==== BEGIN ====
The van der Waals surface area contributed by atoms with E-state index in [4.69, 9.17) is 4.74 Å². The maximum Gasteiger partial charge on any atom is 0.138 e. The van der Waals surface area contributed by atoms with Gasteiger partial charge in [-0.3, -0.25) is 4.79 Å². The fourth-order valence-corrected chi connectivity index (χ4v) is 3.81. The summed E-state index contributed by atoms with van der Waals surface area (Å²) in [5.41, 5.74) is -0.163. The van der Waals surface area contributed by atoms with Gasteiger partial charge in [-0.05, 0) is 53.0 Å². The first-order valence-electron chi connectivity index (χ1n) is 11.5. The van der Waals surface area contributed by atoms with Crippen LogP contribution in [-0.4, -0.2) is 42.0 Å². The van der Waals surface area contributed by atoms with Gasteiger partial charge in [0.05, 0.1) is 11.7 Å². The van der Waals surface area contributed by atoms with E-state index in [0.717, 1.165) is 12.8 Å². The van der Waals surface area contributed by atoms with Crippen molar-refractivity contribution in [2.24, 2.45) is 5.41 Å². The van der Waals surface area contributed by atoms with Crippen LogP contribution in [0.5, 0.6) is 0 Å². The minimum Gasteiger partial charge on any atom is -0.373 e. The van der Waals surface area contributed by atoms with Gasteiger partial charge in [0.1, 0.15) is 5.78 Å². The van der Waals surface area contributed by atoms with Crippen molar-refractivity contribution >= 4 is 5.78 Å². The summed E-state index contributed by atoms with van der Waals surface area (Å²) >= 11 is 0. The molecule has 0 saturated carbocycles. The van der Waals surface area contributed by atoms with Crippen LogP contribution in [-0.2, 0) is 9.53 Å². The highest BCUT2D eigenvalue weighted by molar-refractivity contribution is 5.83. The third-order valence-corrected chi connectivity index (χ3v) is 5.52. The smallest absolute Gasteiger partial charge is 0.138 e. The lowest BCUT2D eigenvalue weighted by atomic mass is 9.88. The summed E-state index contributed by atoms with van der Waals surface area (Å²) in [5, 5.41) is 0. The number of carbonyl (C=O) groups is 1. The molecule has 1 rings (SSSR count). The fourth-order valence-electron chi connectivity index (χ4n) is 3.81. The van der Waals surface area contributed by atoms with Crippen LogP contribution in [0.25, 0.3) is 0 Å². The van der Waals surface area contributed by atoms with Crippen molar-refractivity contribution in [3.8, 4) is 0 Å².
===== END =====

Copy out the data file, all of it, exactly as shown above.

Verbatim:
The van der Waals surface area contributed by atoms with E-state index in [4.69, 9.17) is 4.74 Å². The maximum Gasteiger partial charge on any atom is 0.138 e. The van der Waals surface area contributed by atoms with Gasteiger partial charge in [-0.3, -0.25) is 4.79 Å². The fourth-order valence-corrected chi connectivity index (χ4v) is 3.81. The summed E-state index contributed by atoms with van der Waals surface area (Å²) in [5.41, 5.74) is -0.163. The van der Waals surface area contributed by atoms with Gasteiger partial charge in [-0.05, 0) is 53.0 Å². The first-order valence-electron chi connectivity index (χ1n) is 11.5. The van der Waals surface area contributed by atoms with Crippen LogP contribution in [-0.4, -0.2) is 42.0 Å². The van der Waals surface area contributed by atoms with Gasteiger partial charge in [0.05, 0.1) is 11.7 Å². The van der Waals surface area contributed by atoms with E-state index in [0.717, 1.165) is 12.8 Å². The van der Waals surface area contributed by atoms with Crippen molar-refractivity contribution in [2.24, 2.45) is 5.41 Å². The van der Waals surface area contributed by atoms with Crippen LogP contribution in [0.5, 0.6) is 0 Å². The minimum Gasteiger partial charge on any atom is -0.373 e. The van der Waals surface area contributed by atoms with Gasteiger partial charge in [0.1, 0.15) is 5.78 Å². The van der Waals surface area contributed by atoms with Crippen molar-refractivity contribution >= 4 is 5.78 Å². The summed E-state index contributed by atoms with van der Waals surface area (Å²) >= 11 is 0. The molecule has 0 saturated carbocycles. The van der Waals surface area contributed by atoms with Crippen LogP contribution in [-0.2, 0) is 9.53 Å². The highest BCUT2D eigenvalue weighted by molar-refractivity contribution is 5.83. The third-order valence-corrected chi connectivity index (χ3v) is 5.52. The smallest absolute Gasteiger partial charge is 0.138 e. The lowest BCUT2D eigenvalue weighted by atomic mass is 9.88. The summed E-state index contributed by atoms with van der Waals surface area (Å²) in [5, 5.41) is 0. The number of carbonyl (C=O) groups is 1. The molecule has 1 rings (SSSR count). The fourth-order valence-electron chi connectivity index (χ4n) is 3.81. The van der Waals surface area contributed by atoms with Crippen LogP contribution in [0.25, 0.3) is 0 Å². The van der Waals surface area contributed by atoms with Crippen molar-refractivity contribution in [3.8, 4) is 0 Å².